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Epidemiology. 1990 Nov;1(6):481-5.

Physical activity and colon cancer: a comparison of various indicators of physical activity to evaluate the association.

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Department of Family Medicine, University of Utah Medical School, Salt Lake City 84132.


We compare categories of physical activity, based upon self-reported leisure time and occupational activity, with categories of activity based upon coded job titles using the Dictionary of Occupational Titles. For people under 65 years of age, self-reported total activity, total nonintense activity, and occupational activity were not strongly associated with coded occupational activity in men (Spearman r = 0.36, 0.27, and 0.32, respectively); even weaker associations were noted in women (r = 0.23, 0.27, and 0.10). Associations between total activity and coded occupational activity were generally weaker for people who were 65 or older. Despite these weak associations, all indicators of physical activity assessed were associated with a decreased risk for colon cancer in men. Comparing those in the highest category of activity with those in the lowest, the OR for total self-reported activity was 0.7; for self-reported occupational activity, 0.7; and for coded occupational activity, 0.6. Whereas self-reported total activity was associated with colon cancer among women, estimates of activity based upon occupation (both self-reported and coded from job titles) were not.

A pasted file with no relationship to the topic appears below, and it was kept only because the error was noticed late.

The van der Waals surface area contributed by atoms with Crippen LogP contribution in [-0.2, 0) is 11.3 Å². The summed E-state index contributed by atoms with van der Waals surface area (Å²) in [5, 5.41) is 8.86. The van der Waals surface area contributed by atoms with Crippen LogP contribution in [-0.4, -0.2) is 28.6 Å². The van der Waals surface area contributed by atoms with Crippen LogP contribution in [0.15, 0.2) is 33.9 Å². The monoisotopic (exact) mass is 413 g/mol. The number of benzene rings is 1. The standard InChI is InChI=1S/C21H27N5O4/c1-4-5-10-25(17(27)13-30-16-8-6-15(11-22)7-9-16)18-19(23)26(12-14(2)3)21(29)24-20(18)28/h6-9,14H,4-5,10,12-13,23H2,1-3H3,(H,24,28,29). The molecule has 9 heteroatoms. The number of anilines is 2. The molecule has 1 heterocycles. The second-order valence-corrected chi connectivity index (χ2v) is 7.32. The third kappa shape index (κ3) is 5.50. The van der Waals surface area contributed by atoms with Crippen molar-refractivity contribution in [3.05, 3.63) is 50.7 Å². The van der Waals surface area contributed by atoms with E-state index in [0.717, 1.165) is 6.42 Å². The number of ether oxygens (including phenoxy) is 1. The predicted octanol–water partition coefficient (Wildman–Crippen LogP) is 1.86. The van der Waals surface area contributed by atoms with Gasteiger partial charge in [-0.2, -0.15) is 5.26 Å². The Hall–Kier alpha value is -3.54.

[Indexed for MEDLINE]

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